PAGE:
Killers lurk in the shadows as Haiti chaos takes a sinister turn
At the barricaded junction next to the international airport in the Haitian capital Port-au-Prince, protesters burn tyres and block the road with stones and a large truck.
Cars and commercial vehicles that approach turn back or risk being stoned, while pedestrians wade on through the smoke.
Standing among a group of young men overseeing proceedings is Wandy Drelien, 28. Beneath the fabric of his khaki shirt, pushed into the waistband of his trousers, a pistol bulges.
“We’re fighting against a system where we can’t eat and we don’t get paid. That’s why we’ve taken to the streets,” he explains as a jet flies in low overhead to land at the airport.
“The president [Jovenel Moïse] isn’t working for us,” Drelien adds. “He’s no friend of the people. Only of the bourgeoisie and businessmen, while we live in poverty.
“It’s why young people have given up at school and taken up the gun. Because we need to defeat to this for ourselves.”
The sentiments are familiar in the crisis in Haiti that has flared up over the past year.
Intermittent protests have seen roads blockaded and offices and institutions associated with the government attacked, including the major’s office in the city of Léogâne, about 42km from Port-au-Prince, which was petrol bombed and looted.
Schools opened again this week after two months of large-scale protests almost completely paralysed the country.
But as a semblance of what passes for normality returns, the causes of the crisis remain amid evidence of a darker, more covert strand of violence now emerging: the supply of weapons and cash to armed gangs by figures on both sides.
While the proximate reason for the turmoil in Haiti has been a long running multi-billion dollar corruption scandal that has engulfed the presidency of Moïse, it has exacerbated tensions in a place long racked by brutal poverty and extreme inequality where political dishonesty has long been commonplace.
Central to the protests is the Petrocaribe scandal, a controversy that arose from a scheme to buy discounted oil from Venezuela on cheap credit. The idea was to free up funds for social schemes, but the money thus freed got pocketed by politicians.
The upwelling of popular outrage that greeted the official report into the scandal, which has tied Moïse to at least knowledge of the misappropriation, has played out in Creole slogans painted on walls demanding “Kot kob Petrokaribe?” (“Where’s the Petrocaribe money?”).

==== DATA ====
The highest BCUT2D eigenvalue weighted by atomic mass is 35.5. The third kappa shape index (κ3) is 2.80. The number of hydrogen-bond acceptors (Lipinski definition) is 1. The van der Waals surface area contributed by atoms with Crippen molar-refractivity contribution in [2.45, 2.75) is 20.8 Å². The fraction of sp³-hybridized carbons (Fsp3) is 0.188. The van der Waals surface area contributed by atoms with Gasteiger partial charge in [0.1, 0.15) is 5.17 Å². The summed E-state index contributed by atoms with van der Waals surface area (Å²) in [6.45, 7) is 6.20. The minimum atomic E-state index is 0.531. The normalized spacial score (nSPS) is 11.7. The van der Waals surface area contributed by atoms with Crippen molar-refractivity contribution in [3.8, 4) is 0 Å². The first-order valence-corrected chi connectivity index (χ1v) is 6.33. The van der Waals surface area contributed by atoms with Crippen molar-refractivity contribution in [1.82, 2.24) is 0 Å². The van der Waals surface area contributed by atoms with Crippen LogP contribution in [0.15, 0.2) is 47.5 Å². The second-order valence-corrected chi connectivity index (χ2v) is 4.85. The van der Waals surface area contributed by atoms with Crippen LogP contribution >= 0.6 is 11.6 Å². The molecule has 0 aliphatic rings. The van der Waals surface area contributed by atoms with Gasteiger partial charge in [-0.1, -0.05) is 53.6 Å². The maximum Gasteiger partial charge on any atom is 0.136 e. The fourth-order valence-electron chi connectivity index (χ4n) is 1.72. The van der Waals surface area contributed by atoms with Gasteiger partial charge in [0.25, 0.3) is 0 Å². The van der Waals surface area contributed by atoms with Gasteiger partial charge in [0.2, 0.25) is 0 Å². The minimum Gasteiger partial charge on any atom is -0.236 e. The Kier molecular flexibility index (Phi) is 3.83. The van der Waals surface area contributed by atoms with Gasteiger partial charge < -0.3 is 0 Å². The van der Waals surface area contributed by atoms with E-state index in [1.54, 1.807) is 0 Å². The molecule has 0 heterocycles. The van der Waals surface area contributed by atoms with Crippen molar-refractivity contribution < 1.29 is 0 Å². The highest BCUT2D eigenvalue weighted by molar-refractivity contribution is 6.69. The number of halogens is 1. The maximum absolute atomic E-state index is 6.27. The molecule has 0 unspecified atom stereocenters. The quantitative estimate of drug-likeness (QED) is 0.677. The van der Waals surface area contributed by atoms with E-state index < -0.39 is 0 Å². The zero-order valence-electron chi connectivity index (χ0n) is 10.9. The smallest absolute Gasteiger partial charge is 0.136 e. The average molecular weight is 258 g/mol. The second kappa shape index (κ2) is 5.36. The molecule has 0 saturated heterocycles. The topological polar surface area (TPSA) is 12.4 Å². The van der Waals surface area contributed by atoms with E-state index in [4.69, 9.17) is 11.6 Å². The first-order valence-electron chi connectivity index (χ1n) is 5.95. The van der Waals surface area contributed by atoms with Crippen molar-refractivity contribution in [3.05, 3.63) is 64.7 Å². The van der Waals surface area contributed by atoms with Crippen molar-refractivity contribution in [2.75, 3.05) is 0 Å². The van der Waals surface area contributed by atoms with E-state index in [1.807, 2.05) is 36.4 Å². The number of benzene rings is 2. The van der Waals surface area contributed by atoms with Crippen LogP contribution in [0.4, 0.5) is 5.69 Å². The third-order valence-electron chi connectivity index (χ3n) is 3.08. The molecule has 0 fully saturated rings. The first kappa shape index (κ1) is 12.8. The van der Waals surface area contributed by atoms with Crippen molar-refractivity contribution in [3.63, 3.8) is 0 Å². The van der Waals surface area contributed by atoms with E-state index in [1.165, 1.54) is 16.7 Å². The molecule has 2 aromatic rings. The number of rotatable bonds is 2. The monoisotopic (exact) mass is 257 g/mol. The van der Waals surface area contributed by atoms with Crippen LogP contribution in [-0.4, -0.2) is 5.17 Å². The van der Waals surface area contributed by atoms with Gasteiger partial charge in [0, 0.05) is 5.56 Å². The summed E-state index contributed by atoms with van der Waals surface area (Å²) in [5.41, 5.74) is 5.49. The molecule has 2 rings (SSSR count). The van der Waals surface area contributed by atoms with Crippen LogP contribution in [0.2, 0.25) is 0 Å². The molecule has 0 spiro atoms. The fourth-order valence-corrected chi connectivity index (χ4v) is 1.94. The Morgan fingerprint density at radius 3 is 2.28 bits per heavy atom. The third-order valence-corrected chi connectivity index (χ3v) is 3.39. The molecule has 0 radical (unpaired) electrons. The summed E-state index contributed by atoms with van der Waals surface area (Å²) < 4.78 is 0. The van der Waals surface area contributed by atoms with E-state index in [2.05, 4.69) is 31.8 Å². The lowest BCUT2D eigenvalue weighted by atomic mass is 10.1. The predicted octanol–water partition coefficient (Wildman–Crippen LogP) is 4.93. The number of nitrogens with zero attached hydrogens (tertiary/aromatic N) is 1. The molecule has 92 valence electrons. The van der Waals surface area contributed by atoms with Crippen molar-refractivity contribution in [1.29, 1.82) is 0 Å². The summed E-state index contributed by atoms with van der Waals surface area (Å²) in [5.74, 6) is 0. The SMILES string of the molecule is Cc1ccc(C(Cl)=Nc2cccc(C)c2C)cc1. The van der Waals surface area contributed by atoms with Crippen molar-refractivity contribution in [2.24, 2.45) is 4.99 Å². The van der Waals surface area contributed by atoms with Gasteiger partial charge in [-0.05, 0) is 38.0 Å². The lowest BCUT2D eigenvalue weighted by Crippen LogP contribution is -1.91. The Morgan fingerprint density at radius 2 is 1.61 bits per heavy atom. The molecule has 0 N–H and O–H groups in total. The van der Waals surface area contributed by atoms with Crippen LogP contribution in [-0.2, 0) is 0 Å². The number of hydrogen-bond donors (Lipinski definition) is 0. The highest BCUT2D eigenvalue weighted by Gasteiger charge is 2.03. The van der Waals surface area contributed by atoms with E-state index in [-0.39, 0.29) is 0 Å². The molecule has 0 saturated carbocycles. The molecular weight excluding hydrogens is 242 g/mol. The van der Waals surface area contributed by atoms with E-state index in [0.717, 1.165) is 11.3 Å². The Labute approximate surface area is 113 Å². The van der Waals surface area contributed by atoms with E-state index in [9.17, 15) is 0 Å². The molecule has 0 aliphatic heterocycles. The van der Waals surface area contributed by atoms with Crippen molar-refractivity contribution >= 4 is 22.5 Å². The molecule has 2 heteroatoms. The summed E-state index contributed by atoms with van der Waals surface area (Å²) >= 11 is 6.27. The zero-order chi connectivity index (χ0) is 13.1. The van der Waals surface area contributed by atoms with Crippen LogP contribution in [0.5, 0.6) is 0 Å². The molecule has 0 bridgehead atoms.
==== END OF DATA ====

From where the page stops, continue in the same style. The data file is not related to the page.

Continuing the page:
The scandal is debated angrily around the clock on radio talk shows, and denounced in the music of rappers, like Izolan, whose song Lage Pye Ou – Step On it – has been taken up by demonstrators.
Opposition spokesman Andre Michel believes the unrest is down to the culmination of several factors.
“The first is the circumstances around the election of Jovenel Moïse as president, a victory that was not accepted by the other candidates.
“The second is a structural issue. Ever since its foundation, Haiti has been ruled by an oligarchic minority who have held the country hostage. We have a political system that allows a small number of people to take all the country’s wealth.”
That, adds Michel, is the point dramatised by the Petrocaribe scandal.
“The money was supposed to pay for education, hospitals, roads and agricultural development,” he says of the billions misappropriated by those in government. “Not a single hospital has been built or a single training centre.”
And the crisis is biting beyond politics. Disruption on the roads, combined with rising commodity prices and the depreciation of the Haitian gourde against the US dollar, has reduced the ability of Haiti’s poorest to buy food.
According to a joint statement by humanitarian organisations, already 35% of the Haitian population – an estimated 3.67 million people – require emergency food assistance. If nothing is done, that will rise to 4.1 million people – roughly 40% of the Haitian population – within the next three to five months.
Much is spoken about “the system” in Haiti – la machine, as it is known colloquially. Talk of it is rivalled only by conversational use of the word pagaille, denoting utter chaos.
Even those associated with the government are critical. “It is a nightmare,” says Newton Louis St Juste, a government lawyer. “Everyone is fighting for power.”
If many of St Juste’s criticisms of the situation echo that of opposition figures, where he differs is blaming the opposition for many of the same sins as the government.
Both sides, he suggests, are implicated in violence and corruption – including in the Petrocaribe scandal – in a weak state where politics have been co-opted by business interests.
In a place where gangs are better armed than the police, he adds, a sense of impunity is running riot, from the white collar criminals and corrupt politicians at the apex down to the poorest slums.
Moïse – who critics say has rarely been seen outside the wealthy neighbourhood of Pétion-Ville, and who appears bolstered by the support of the US, which has sent senior diplomats in a show of solidarity – is more forthright.
He has referred to a plot by individuals with interests in Haiti’s energy sector to unseat him and accused the opposition of holding the country hostage, adding: “Is it the resignation of the president that will free the state? No, it is reform.”
For now, however, the trajectory is not negotiation or political process, but rising political violence that has already claimed dozens of lives.
Amnesty and other human rights organisations say they have validated claims of indiscriminate live fire on demonstrators by police. And other, more shadowy gunmen also appear to be at work.